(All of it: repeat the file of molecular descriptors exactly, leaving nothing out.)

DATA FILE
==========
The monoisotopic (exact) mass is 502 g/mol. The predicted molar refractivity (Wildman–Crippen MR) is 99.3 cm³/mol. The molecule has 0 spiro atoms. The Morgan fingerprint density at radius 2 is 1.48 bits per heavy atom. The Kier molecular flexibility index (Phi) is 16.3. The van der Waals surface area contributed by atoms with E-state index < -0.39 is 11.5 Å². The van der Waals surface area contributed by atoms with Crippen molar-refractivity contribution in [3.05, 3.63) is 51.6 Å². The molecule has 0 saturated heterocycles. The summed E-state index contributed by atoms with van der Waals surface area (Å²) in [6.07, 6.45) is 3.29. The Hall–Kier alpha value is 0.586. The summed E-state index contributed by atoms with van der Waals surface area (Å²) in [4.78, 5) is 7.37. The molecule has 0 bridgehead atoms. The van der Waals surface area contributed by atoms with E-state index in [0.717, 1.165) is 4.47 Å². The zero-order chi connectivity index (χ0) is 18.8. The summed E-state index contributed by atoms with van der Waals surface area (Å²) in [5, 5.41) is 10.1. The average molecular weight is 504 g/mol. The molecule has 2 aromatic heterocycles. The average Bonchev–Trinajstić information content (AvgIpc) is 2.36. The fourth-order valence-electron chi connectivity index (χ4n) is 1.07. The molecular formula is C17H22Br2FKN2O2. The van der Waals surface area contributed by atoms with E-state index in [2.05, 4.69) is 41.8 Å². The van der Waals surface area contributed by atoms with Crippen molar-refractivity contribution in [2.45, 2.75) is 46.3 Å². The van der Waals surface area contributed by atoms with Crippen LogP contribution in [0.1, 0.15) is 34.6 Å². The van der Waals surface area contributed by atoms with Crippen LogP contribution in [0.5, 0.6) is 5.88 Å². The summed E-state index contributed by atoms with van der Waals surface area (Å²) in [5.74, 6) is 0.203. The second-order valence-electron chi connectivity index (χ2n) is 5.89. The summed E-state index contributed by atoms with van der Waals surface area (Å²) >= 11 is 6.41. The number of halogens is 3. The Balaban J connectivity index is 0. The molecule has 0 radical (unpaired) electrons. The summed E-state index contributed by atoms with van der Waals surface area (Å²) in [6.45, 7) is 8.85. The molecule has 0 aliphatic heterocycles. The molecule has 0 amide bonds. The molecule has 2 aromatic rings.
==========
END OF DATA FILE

The monoisotopic (exact) mass is 502 g/mol. The predicted molar refractivity (Wildman–Crippen MR) is 99.3 cm³/mol. The molecule has 0 spiro atoms. The Morgan fingerprint density at radius 2 is 1.48 bits per heavy atom. The Kier molecular flexibility index (Phi) is 16.3. The van der Waals surface area contributed by atoms with E-state index < -0.39 is 11.5 Å². The van der Waals surface area contributed by atoms with Crippen molar-refractivity contribution in [3.05, 3.63) is 51.6 Å². The molecule has 0 saturated heterocycles. The summed E-state index contributed by atoms with van der Waals surface area (Å²) in [6.07, 6.45) is 3.29. The Hall–Kier alpha value is 0.586. The summed E-state index contributed by atoms with van der Waals surface area (Å²) in [4.78, 5) is 7.37. The molecule has 0 bridgehead atoms. The van der Waals surface area contributed by atoms with E-state index in [0.717, 1.165) is 4.47 Å². The zero-order chi connectivity index (χ0) is 18.8. The summed E-state index contributed by atoms with van der Waals surface area (Å²) in [5, 5.41) is 10.1. The average molecular weight is 504 g/mol. The molecule has 2 aromatic heterocycles. The average Bonchev–Trinajstić information content (AvgIpc) is 2.36. The fourth-order valence-electron chi connectivity index (χ4n) is 1.07. The molecular formula is C17H22Br2FKN2O2. The van der Waals surface area contributed by atoms with E-state index in [2.05, 4.69) is 41.8 Å². The van der Waals surface area contributed by atoms with Crippen molar-refractivity contribution in [2.45, 2.75) is 46.3 Å². The van der Waals surface area contributed by atoms with Crippen LogP contribution in [0.1, 0.15) is 34.6 Å². The van der Waals surface area contributed by atoms with Crippen LogP contribution in [0.5, 0.6) is 5.88 Å². The summed E-state index contributed by atoms with van der Waals surface area (Å²) in [5.74, 6) is 0.203. The second-order valence-electron chi connectivity index (χ2n) is 5.89. The summed E-state index contributed by atoms with van der Waals surface area (Å²) >= 11 is 6.41. The number of halogens is 3. The Balaban J connectivity index is 0. The molecule has 0 radical (unpaired) electrons. The summed E-state index contributed by atoms with van der Waals surface area (Å²) in [6.45, 7) is 8.85. The molecule has 0 aliphatic heterocycles. The molecule has 0 amide bonds. The molecule has 2 aromatic rings.